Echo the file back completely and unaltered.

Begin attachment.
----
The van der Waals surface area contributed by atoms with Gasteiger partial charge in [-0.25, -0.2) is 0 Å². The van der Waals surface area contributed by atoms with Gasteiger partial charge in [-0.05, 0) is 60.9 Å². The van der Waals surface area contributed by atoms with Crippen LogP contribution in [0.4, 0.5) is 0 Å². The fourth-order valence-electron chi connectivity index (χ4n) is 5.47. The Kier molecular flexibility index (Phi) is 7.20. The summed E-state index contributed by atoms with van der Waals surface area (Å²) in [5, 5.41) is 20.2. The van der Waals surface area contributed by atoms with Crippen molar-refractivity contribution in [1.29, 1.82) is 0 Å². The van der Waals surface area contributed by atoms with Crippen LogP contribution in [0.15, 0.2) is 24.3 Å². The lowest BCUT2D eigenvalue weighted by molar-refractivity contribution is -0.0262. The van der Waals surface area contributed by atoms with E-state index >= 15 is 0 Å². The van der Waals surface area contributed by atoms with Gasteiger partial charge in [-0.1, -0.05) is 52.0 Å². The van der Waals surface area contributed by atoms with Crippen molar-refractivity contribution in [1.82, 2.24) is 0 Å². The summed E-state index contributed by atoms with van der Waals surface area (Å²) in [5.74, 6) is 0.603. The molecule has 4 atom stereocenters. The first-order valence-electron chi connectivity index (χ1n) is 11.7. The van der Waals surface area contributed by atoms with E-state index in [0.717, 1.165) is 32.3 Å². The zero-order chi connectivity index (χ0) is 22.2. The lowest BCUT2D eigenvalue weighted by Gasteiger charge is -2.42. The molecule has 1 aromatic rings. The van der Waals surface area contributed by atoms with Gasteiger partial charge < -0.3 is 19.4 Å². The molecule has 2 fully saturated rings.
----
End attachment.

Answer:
The van der Waals surface area contributed by atoms with Gasteiger partial charge in [-0.25, -0.2) is 0 Å². The van der Waals surface area contributed by atoms with Gasteiger partial charge in [-0.05, 0) is 60.9 Å². The van der Waals surface area contributed by atoms with Crippen LogP contribution in [0.4, 0.5) is 0 Å². The fourth-order valence-electron chi connectivity index (χ4n) is 5.47. The Kier molecular flexibility index (Phi) is 7.20. The summed E-state index contributed by atoms with van der Waals surface area (Å²) in [5, 5.41) is 20.2. The van der Waals surface area contributed by atoms with Crippen molar-refractivity contribution in [1.29, 1.82) is 0 Å². The van der Waals surface area contributed by atoms with Crippen LogP contribution in [0.15, 0.2) is 24.3 Å². The lowest BCUT2D eigenvalue weighted by molar-refractivity contribution is -0.0262. The van der Waals surface area contributed by atoms with E-state index >= 15 is 0 Å². The van der Waals surface area contributed by atoms with Gasteiger partial charge in [-0.1, -0.05) is 52.0 Å². The van der Waals surface area contributed by atoms with Crippen molar-refractivity contribution in [1.82, 2.24) is 0 Å². The summed E-state index contributed by atoms with van der Waals surface area (Å²) in [5.74, 6) is 0.603. The molecule has 4 atom stereocenters. The first-order valence-electron chi connectivity index (χ1n) is 11.7. The van der Waals surface area contributed by atoms with E-state index in [0.717, 1.165) is 32.3 Å². The zero-order chi connectivity index (χ0) is 22.2. The lowest BCUT2D eigenvalue weighted by Gasteiger charge is -2.42. The molecule has 1 aromatic rings. The van der Waals surface area contributed by atoms with Gasteiger partial charge < -0.3 is 19.4 Å². The molecule has 2 fully saturated rings.